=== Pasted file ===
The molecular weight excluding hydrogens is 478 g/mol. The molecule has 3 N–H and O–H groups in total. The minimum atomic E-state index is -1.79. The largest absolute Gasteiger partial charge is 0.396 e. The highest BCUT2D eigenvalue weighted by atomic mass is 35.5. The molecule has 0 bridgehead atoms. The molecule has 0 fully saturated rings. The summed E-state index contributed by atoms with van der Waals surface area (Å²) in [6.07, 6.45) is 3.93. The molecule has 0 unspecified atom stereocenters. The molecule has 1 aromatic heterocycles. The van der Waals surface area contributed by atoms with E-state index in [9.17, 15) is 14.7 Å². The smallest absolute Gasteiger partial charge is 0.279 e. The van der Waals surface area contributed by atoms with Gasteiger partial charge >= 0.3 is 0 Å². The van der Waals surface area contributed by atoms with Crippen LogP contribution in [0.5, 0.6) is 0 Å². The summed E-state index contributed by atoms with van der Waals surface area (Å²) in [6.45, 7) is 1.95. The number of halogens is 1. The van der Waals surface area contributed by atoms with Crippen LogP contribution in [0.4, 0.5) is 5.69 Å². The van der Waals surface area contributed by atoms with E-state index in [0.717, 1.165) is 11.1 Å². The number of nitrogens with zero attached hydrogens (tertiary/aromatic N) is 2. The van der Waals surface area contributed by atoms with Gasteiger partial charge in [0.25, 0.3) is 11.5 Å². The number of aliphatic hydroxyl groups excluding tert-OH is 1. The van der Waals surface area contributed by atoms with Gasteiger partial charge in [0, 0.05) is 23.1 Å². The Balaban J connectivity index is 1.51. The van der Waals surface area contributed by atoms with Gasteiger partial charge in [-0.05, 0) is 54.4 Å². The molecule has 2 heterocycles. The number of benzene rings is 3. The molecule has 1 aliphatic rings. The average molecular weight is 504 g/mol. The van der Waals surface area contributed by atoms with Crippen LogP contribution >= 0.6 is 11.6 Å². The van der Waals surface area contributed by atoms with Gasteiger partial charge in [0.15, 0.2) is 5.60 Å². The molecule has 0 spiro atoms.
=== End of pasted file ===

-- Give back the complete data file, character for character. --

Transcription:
The molecular weight excluding hydrogens is 478 g/mol. The molecule has 3 N–H and O–H groups in total. The minimum atomic E-state index is -1.79. The largest absolute Gasteiger partial charge is 0.396 e. The highest BCUT2D eigenvalue weighted by atomic mass is 35.5. The molecule has 0 bridgehead atoms. The molecule has 0 fully saturated rings. The summed E-state index contributed by atoms with van der Waals surface area (Å²) in [6.07, 6.45) is 3.93. The molecule has 0 unspecified atom stereocenters. The molecule has 1 aromatic heterocycles. The van der Waals surface area contributed by atoms with E-state index in [9.17, 15) is 14.7 Å². The smallest absolute Gasteiger partial charge is 0.279 e. The van der Waals surface area contributed by atoms with Gasteiger partial charge >= 0.3 is 0 Å². The van der Waals surface area contributed by atoms with Crippen LogP contribution in [0.5, 0.6) is 0 Å². The summed E-state index contributed by atoms with van der Waals surface area (Å²) in [6.45, 7) is 1.95. The number of halogens is 1. The van der Waals surface area contributed by atoms with Crippen LogP contribution in [0.4, 0.5) is 5.69 Å². The van der Waals surface area contributed by atoms with E-state index in [0.717, 1.165) is 11.1 Å². The number of nitrogens with zero attached hydrogens (tertiary/aromatic N) is 2. The van der Waals surface area contributed by atoms with Gasteiger partial charge in [0.25, 0.3) is 11.5 Å². The number of aliphatic hydroxyl groups excluding tert-OH is 1. The van der Waals surface area contributed by atoms with Gasteiger partial charge in [0, 0.05) is 23.1 Å². The Balaban J connectivity index is 1.51. The van der Waals surface area contributed by atoms with Gasteiger partial charge in [-0.05, 0) is 54.4 Å². The molecule has 2 heterocycles. The number of benzene rings is 3. The molecule has 1 aliphatic rings. The average molecular weight is 504 g/mol. The van der Waals surface area contributed by atoms with Crippen LogP contribution >= 0.6 is 11.6 Å². The van der Waals surface area contributed by atoms with Gasteiger partial charge in [0.15, 0.2) is 5.60 Å². The molecule has 0 spiro atoms.